The Charlottetown Islanders began the 2018-2019 season with two 16-year old players on the roster. Defenseman Lukas Cormier shone in training camp and continued to do so in the regular season, finishing the season as one of the top goal-scoring defenders in the league. Forward Xavier Fortin forced his way on to the main roster with an impressive camp and will look to build on his success this year.
Another player, however, began making his name while playing major midget. Patrick LeBlanc didn’t make the Islanders out of training camp, but went back to the Moncton Flyers of the NBPEIMMHL, where he could be a leader on his team. He certainly accomplished that, recording 74 points in 35 games last season, good for second in the entire league.
His play earned him an extended call-up with the Islanders near the end of the season when Charlottetown ran in to injury issues. Just 16 years old at the time, LeBlanc didn’t look out of place, recording four points in nine games before re-joining the Flyers for their playoff run.
This time, he’s hoping his stay will be permanent.
“I’m very excited,” said Leblanc on his second training camp. “As long as I play my game, I believe everything will fall in to place.”
Leblanc said that those nine games at the end of last season were huge not just for his game, but for his approach to this training camp and this upcoming season.
“Whenever you play your first few games, there are always some nerves,” said Leblanc. “I was lucky enough to get that out of the way early with my games last year.”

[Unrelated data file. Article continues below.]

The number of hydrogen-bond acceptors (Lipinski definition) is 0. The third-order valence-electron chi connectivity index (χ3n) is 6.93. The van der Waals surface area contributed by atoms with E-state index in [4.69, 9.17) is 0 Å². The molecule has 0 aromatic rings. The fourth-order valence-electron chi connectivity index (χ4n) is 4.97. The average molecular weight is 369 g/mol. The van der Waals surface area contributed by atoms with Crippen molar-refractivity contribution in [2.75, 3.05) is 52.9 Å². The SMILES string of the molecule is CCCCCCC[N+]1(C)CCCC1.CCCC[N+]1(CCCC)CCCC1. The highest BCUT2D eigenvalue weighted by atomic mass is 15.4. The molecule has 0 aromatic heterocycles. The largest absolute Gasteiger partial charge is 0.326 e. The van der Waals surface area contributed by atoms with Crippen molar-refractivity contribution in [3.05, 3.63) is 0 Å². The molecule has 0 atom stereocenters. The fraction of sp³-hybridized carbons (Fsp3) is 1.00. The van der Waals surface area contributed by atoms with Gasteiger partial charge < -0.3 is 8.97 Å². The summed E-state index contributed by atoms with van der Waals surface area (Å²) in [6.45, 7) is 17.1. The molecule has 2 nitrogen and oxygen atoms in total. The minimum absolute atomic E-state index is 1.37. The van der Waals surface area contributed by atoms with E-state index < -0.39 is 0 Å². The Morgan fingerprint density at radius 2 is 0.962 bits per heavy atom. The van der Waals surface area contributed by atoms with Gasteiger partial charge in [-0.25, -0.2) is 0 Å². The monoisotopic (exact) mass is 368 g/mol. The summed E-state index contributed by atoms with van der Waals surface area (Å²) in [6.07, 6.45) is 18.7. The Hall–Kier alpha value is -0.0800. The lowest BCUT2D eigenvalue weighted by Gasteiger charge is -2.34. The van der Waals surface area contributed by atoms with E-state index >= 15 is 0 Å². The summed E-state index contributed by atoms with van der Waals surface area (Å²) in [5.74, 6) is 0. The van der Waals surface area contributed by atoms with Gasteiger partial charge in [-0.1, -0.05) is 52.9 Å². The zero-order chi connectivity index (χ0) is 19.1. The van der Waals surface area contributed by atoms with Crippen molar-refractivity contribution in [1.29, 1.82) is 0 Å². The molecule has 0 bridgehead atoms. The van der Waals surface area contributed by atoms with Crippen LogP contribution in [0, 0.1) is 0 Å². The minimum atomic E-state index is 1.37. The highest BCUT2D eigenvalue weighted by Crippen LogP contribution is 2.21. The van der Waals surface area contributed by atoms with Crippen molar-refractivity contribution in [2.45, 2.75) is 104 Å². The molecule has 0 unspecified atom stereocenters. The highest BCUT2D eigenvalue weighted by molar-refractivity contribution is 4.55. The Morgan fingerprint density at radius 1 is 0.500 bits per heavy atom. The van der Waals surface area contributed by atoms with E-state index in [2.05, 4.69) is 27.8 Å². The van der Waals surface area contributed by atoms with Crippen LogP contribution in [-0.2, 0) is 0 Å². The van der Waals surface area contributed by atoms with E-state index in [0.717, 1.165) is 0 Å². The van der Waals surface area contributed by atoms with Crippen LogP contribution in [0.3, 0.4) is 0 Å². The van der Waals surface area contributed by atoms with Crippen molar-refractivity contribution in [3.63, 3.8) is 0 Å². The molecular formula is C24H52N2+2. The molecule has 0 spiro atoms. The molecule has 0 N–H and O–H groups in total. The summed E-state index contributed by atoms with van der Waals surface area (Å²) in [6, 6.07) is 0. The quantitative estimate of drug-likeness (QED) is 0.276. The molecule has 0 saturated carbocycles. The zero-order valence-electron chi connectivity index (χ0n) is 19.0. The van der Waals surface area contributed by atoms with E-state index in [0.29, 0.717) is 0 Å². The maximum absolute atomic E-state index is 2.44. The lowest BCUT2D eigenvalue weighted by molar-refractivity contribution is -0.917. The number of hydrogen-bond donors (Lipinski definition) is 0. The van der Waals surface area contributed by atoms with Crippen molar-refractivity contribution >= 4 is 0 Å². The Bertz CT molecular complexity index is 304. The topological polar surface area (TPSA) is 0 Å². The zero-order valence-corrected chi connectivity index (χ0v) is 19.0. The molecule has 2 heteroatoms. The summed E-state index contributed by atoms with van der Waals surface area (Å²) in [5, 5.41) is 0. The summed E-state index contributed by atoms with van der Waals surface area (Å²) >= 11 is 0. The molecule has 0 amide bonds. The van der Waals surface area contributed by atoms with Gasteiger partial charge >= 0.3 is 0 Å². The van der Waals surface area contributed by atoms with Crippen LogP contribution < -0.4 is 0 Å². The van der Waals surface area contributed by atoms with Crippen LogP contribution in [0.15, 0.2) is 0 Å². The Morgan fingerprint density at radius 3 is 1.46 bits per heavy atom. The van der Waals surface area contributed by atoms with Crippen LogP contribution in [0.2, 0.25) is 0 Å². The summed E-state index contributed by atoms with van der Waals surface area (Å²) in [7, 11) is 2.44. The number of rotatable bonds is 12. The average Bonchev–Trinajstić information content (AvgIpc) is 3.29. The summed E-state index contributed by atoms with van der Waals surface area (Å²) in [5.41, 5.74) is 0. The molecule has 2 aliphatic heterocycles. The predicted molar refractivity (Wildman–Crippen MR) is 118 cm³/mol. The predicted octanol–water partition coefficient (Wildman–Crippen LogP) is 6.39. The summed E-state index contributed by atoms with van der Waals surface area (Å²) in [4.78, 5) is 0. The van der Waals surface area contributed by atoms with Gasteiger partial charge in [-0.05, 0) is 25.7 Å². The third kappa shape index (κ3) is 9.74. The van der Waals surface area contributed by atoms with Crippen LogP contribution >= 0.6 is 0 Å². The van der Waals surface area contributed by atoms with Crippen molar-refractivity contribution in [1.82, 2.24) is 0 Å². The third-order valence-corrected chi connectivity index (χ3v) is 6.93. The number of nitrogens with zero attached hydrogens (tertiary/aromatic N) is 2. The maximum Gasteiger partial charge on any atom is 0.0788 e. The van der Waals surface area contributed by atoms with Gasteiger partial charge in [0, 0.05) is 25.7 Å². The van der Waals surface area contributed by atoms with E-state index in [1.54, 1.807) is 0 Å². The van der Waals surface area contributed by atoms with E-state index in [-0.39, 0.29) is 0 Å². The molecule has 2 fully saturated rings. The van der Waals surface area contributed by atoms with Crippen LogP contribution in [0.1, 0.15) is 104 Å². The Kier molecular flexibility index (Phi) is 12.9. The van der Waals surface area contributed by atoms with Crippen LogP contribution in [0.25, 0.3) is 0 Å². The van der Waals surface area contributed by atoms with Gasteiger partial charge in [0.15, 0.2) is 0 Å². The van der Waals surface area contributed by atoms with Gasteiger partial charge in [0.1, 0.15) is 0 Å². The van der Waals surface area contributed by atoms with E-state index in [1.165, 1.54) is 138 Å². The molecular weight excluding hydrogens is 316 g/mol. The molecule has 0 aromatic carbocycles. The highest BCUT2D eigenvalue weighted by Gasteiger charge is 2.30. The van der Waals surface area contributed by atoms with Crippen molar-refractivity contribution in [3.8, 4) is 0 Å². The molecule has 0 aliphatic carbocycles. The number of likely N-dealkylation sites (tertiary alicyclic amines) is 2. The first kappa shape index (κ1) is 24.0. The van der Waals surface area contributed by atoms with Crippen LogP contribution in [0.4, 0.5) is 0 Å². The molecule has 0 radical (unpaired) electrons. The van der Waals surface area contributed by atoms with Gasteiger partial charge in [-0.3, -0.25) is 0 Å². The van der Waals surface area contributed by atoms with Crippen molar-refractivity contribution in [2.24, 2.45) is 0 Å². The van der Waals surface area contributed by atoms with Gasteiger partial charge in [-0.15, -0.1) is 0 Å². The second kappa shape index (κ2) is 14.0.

“I think because of that, I’ll be able to step in and play a good role.”
Someone that played a big role for the Islanders last season is a player that Leblanc knows very well: the aforementioned Lukas Cormier. Leblanc and Cormier are cousins that both live in the same community of Sainte-Marie-de-Kent, New Brunswick. The experience that Cormier brought home has helped Leblanc heading in to this season.
“I’ve been training with Lukas all summer. He’s pushed me every day; I think it’s going to make it easier for me to step in and hopefully make the team.”
One of the things Leblanc says he worked on was his off-ice strength, while at the same time focusing on his on-ice speed. Like most players looking to make the jump from major midget to major junior, those are the two biggest adjustments.
With the Islanders looking to fill a few forward spots this season, Leblanc will have every opportunity to continue to showcase his offensive skills that he displayed in his 35 games in Moncton, along with his nine in Charlottetown
“I had a great experience playing a few games last season, and I just wanna take advantage of that,” said Leblanc. “If I just play my game, a strong two-way game, I’ll have a good shot.”